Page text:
Tilanqiao Subdistrict yesterday cracked down on an unlicensed pork workshop in a protected historic building that processed meat from pigs' heads.
The workshop was run by a family from outside Shanghai that rented a 30-square-meter apartment in Minhang Mansion, previously known as Kakuta Apartment, on Minhang Road, a historic residential building built in 1933, and covertly processed the meat for nearby small restaurants and markets.
The workshop on the ground floor of the building had no business license or food safety certificate. Neighbors complained of smells and noise caused by the processing for three years, said Zhang Qiurong, the Party chief of the neighborhood committee.
"We kept warning and inspecting the workshop, but the owners operated secretly at night and would hide meat and pots whenever the officers went to inspect, Zhang told Shanghai Daily. "We confiscated the tools and materials many times, but they were able to reopen immediately," she added.
The family comprises a young couple with two children and a senior couple. They began processing pig heads in a kitchen near the courtyard at 8pm and carried on till midnight every day, said a resident surnamed Wang. The building has a total of 200 households.
Wang said the family rented the house in 2014 and began the pig-head processing, a "long nightmare" to other residents.
The noise of chopping the pig heads could be heard across the whole building, said Wang, adding "the smell is intolerable and we dare not open the windows, especially in summer," he complained.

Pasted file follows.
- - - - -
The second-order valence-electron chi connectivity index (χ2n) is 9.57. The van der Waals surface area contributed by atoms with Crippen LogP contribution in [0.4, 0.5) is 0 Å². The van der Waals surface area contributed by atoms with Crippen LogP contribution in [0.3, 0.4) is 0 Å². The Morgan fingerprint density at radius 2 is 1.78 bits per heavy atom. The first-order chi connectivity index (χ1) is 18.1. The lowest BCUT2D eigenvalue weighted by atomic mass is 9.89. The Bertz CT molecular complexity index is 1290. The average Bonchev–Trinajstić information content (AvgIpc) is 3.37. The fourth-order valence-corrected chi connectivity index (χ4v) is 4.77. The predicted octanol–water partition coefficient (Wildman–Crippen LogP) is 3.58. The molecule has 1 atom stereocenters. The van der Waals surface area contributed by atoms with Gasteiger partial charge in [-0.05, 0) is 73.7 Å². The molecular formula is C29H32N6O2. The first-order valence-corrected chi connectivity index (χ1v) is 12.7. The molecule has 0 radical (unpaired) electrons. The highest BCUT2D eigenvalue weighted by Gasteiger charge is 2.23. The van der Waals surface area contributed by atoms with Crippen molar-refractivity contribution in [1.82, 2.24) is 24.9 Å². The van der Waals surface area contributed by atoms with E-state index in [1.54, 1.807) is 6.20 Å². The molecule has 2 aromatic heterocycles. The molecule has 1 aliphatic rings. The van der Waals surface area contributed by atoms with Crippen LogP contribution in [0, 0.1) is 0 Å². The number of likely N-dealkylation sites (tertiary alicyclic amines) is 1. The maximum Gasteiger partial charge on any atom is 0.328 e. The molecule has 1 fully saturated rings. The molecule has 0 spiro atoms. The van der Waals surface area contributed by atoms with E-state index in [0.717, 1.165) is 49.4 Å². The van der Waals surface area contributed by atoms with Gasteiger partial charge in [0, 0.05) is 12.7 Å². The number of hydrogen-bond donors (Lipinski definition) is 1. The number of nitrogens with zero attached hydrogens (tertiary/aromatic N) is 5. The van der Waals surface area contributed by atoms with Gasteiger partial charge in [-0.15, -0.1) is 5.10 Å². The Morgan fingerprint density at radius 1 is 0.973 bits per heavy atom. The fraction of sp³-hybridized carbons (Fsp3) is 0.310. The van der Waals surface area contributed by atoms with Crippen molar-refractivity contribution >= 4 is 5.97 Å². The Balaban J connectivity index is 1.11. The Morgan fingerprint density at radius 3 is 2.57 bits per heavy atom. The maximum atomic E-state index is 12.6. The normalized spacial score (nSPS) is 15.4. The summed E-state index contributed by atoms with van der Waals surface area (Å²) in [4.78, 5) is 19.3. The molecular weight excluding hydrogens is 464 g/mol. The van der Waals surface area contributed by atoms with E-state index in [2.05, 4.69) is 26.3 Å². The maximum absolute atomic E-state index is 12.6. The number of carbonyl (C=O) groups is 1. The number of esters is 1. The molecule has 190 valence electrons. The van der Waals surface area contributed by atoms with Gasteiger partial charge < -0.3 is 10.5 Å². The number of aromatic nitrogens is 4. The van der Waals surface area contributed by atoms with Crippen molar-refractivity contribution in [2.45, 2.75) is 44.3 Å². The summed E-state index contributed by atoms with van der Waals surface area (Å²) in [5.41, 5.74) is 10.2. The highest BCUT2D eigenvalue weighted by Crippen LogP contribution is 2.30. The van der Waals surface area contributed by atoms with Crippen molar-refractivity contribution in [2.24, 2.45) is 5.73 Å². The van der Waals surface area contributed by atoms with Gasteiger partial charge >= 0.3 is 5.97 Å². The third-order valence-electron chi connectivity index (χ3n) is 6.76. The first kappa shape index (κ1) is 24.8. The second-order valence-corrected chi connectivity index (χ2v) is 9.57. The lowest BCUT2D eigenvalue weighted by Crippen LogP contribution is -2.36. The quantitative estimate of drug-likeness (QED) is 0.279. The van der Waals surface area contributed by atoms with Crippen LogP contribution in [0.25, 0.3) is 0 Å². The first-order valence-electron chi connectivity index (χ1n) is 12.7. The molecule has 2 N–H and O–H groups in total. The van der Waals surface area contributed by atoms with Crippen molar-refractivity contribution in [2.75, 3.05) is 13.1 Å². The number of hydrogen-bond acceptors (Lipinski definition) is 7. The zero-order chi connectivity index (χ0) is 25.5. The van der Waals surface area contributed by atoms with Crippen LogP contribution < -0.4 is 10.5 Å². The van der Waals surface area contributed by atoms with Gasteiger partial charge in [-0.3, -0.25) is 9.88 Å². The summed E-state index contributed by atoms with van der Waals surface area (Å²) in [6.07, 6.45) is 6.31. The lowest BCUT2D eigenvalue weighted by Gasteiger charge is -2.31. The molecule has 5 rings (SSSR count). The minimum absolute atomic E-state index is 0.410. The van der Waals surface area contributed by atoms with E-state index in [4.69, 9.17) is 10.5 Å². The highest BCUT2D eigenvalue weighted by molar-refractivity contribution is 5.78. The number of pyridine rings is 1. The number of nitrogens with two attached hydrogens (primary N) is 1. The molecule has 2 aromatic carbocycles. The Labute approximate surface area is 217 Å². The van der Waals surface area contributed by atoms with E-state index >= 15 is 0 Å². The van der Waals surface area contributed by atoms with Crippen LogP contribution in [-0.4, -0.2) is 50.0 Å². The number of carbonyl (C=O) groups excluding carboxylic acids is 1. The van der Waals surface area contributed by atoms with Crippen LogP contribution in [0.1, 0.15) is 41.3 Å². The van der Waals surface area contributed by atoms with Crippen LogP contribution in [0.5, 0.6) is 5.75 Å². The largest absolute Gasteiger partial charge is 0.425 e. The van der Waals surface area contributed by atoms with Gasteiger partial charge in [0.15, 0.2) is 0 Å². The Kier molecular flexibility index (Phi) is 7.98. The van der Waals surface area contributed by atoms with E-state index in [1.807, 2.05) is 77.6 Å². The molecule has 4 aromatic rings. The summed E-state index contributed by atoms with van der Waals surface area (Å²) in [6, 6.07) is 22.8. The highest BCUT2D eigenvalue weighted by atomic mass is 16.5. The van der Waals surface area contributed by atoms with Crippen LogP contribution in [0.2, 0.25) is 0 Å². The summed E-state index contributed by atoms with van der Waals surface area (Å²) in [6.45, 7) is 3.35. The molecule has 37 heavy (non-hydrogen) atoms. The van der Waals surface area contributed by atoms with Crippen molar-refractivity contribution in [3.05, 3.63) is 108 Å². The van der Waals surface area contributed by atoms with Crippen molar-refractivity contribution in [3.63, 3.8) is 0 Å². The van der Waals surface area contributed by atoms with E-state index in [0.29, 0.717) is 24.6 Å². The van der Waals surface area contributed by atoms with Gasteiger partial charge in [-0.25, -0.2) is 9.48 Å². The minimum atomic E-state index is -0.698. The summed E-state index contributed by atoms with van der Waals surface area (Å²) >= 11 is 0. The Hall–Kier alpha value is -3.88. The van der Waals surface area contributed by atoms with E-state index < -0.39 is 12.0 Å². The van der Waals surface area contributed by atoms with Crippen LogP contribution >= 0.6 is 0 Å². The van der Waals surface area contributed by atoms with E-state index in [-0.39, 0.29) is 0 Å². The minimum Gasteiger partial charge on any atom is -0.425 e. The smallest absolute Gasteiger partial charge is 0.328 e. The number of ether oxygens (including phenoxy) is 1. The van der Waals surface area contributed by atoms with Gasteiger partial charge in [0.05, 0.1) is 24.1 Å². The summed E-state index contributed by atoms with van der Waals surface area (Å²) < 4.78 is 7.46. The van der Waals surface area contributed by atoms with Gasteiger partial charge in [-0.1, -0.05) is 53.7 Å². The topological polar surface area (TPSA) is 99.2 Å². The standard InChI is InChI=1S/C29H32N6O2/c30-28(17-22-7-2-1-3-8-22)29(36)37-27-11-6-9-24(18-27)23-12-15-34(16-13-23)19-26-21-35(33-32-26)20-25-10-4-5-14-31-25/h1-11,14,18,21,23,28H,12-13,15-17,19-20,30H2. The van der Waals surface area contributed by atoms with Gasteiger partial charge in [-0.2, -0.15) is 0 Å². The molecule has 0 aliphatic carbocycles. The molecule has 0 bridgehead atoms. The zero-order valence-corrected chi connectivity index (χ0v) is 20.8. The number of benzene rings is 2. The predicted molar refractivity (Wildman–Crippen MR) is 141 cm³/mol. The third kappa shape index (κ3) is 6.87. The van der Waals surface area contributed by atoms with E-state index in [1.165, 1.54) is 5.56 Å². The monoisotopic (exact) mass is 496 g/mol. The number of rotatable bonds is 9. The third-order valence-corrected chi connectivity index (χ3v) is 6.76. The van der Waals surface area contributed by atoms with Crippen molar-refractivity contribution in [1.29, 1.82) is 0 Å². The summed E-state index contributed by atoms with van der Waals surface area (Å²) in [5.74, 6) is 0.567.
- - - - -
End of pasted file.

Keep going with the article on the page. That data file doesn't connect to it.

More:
However, the business proved popular, Wang said, as workers were often seen making early morning deliveries to nearby wet markets.
Pig-head meat is a popular dish in the Huaiyang cuisine that originated from neighboring Jiangsu Province.
Law enforcement officers yesterday shut down the workshop and confiscated a large refrigerator, weights and large pot, said Zhou Yang, deputy director with the neighborhood management department of the subdistrict.
The food safety watchdog has summoned the workshop owner and the police has begun investigating, he said. The owner would be fined 50,000 yuan (US,365) if any violation against the city's newly revised and strict food safety regulation was found, he added.
Surveillance cameras will be installed in the courtyard and urban management officers will patrol the area to prevent the workshop from reopening again, Zhou said.
The landlord of the apartment has also been warned to better supervise who is allowed to rent. Failure to do so will affect the credit account of the landlord, Zhou said.